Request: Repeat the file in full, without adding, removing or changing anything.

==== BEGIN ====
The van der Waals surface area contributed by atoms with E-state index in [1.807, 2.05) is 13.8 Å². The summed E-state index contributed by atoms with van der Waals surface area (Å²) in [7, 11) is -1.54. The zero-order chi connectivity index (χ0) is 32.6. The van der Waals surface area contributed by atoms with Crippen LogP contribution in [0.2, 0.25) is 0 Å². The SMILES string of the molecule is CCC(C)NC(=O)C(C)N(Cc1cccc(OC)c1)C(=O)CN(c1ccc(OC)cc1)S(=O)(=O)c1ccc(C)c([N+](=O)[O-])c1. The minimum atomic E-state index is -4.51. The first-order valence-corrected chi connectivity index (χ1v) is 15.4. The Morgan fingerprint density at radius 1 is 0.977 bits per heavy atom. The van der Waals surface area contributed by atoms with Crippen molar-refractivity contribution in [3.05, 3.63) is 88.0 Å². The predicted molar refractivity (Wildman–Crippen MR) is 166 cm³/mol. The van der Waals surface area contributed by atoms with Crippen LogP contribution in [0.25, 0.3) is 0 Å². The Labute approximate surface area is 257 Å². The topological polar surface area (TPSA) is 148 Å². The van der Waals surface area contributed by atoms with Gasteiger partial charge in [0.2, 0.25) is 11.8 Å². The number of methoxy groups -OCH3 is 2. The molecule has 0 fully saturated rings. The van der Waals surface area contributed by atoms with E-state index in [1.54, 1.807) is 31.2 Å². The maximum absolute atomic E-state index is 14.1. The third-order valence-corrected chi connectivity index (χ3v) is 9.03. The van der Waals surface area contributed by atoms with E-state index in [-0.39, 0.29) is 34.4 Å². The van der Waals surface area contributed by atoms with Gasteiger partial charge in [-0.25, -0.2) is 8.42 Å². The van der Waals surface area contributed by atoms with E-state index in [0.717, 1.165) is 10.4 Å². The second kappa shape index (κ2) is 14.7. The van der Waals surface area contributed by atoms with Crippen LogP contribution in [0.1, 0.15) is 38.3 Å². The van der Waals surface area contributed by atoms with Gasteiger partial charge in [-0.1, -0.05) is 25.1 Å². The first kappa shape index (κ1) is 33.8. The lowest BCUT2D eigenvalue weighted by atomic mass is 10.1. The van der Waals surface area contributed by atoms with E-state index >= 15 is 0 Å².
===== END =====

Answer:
The van der Waals surface area contributed by atoms with E-state index in [1.807, 2.05) is 13.8 Å². The summed E-state index contributed by atoms with van der Waals surface area (Å²) in [7, 11) is -1.54. The zero-order chi connectivity index (χ0) is 32.6. The van der Waals surface area contributed by atoms with Crippen LogP contribution in [0.2, 0.25) is 0 Å². The SMILES string of the molecule is CCC(C)NC(=O)C(C)N(Cc1cccc(OC)c1)C(=O)CN(c1ccc(OC)cc1)S(=O)(=O)c1ccc(C)c([N+](=O)[O-])c1. The minimum atomic E-state index is -4.51. The first-order valence-corrected chi connectivity index (χ1v) is 15.4. The Morgan fingerprint density at radius 1 is 0.977 bits per heavy atom. The van der Waals surface area contributed by atoms with Crippen molar-refractivity contribution in [3.05, 3.63) is 88.0 Å². The predicted molar refractivity (Wildman–Crippen MR) is 166 cm³/mol. The van der Waals surface area contributed by atoms with Crippen LogP contribution in [0.25, 0.3) is 0 Å². The Labute approximate surface area is 257 Å². The topological polar surface area (TPSA) is 148 Å². The van der Waals surface area contributed by atoms with Gasteiger partial charge in [0.2, 0.25) is 11.8 Å². The number of methoxy groups -OCH3 is 2. The molecule has 0 fully saturated rings. The van der Waals surface area contributed by atoms with E-state index in [1.54, 1.807) is 31.2 Å². The maximum absolute atomic E-state index is 14.1. The third-order valence-corrected chi connectivity index (χ3v) is 9.03. The van der Waals surface area contributed by atoms with E-state index in [-0.39, 0.29) is 34.4 Å². The van der Waals surface area contributed by atoms with Gasteiger partial charge in [-0.25, -0.2) is 8.42 Å². The van der Waals surface area contributed by atoms with E-state index in [0.717, 1.165) is 10.4 Å². The second kappa shape index (κ2) is 14.7. The van der Waals surface area contributed by atoms with Crippen LogP contribution in [0.1, 0.15) is 38.3 Å². The van der Waals surface area contributed by atoms with Gasteiger partial charge in [-0.1, -0.05) is 25.1 Å². The first kappa shape index (κ1) is 33.8. The lowest BCUT2D eigenvalue weighted by atomic mass is 10.1. The van der Waals surface area contributed by atoms with E-state index >= 15 is 0 Å².